Chicago | Reuters — U.S. wheat futures jumped 5.5 per cent on Tuesday, rebounding from contract lows on a round of technical buying and bargain hunting in an oversold market, traders said.
Corn and soybeans also were higher after recent declines, but their gains paled in comparison with wheat as traders unwound bearish positions despite signs of improving crop conditions in key growing areas.
“I see today’s price action more as a technical bounce, dead cat bounce, whatever you want to call it,” said Terry Linn, analyst with Chicago brokerage Linn + Associates. “You do have the European market up pretty hard. So it looks like world markets are just coming up for air.”
Chicago Board of Trade May soft red winter wheat futures were up 23-3/4 cents at $4.52-1/4 a bushel (all figures US$). The most-active contract posted its biggest daily percentage gain since a 6.4 per cent rally on July 25, 2018.
“Finally got the short squeeze we’ve been waiting all these many weeks as wheat exploded higher today,” Charlie Sernatinger, global head of grain futures at broker ED+F Man Capital in Chicago, said in a note to clients.
USDA said on Monday that good-to-excellent ratings for winter wheat in Kansas, the largest U.S. production state for the crop, rose two percentage points to 51 per cent in the latest week. Ratings also rose in Oklahoma but fell in Texas.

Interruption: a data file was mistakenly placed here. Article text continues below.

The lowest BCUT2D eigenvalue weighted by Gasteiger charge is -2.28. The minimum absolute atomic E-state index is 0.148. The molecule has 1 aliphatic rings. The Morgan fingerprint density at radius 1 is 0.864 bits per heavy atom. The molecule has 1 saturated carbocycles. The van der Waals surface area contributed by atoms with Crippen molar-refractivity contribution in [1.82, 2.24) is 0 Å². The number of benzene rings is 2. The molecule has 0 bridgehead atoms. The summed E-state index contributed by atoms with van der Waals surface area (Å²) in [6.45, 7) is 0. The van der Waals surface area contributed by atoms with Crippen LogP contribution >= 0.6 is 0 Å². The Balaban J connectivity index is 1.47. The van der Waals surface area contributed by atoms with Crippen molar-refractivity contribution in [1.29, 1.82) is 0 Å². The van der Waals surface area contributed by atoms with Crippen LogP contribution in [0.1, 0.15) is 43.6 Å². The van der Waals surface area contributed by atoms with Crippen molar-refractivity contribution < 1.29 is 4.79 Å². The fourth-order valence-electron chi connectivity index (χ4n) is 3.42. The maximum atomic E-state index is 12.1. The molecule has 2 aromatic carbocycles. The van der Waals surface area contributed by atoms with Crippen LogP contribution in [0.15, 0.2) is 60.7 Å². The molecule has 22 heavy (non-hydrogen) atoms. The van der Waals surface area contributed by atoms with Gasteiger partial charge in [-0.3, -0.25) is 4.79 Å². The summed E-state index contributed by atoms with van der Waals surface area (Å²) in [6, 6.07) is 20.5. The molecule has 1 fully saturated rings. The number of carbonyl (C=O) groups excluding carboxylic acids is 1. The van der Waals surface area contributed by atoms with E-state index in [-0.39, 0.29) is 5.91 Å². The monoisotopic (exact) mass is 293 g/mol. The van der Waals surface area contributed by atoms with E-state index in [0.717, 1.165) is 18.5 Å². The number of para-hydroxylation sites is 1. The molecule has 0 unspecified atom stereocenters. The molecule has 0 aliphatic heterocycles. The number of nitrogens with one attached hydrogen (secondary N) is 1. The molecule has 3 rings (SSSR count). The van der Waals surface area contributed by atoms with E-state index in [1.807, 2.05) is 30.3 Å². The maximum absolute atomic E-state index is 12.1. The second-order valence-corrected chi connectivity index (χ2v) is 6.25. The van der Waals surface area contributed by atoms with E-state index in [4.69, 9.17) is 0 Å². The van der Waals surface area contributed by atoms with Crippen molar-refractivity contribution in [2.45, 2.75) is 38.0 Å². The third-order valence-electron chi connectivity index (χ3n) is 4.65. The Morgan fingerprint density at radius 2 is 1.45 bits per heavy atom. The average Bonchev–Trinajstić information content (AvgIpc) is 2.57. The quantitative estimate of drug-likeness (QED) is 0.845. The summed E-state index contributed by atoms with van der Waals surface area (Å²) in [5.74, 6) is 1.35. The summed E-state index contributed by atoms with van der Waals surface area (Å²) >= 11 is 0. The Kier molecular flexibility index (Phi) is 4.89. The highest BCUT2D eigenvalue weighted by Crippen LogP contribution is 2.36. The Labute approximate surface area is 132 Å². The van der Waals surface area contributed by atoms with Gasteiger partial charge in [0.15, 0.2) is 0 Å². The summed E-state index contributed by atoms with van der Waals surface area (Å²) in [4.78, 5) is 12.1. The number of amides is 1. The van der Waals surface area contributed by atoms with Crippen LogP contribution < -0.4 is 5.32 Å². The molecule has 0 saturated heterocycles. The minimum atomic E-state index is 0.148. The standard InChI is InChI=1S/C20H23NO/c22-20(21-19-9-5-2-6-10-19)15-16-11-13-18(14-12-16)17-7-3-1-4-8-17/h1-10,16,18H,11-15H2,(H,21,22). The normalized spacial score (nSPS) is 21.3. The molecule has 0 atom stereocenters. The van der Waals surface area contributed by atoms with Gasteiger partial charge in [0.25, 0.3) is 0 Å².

CBOT May corn was up 3-1/2 cents at $3.65-1/2 a bushel after dipping to a contract low during the overnight trading session.
CBOT May soybeans were 6-3/4 cents higher at $8.96-3/4 a bushel.
Chinese Vice Premier Liu He held a telephone call on Tuesday with U.S. Treasury Secretary Steven Mnuchin and U.S. Trade Representative Robert Lighthizer on key issues in their trade talks, state news agency Xinhua said.
The call follows a U.S. Agriculture Department announcement on Monday that U.S. exporters had arranged deals to ship 926,000 tonnes of soybeans to China during the 2018-19 marketing year.
“China has made large purchases of U.S. soybeans in past days, but the market wants a strategic agreement which would reopen China to U.S. soybean exports and is not very impressed by piecemeal sales,” said Matt Ammermann, commodity risk manager with INTL FCStone. “More details about a U.S./China trade deal is what the market wants.”
— Mark Weinraub is a Reuters commodities correspondent in Chicago; additional reporting by Julie Ingwersen in Chicago, Naveen Thukral in Singapore and Michael Hogan in Hamburg.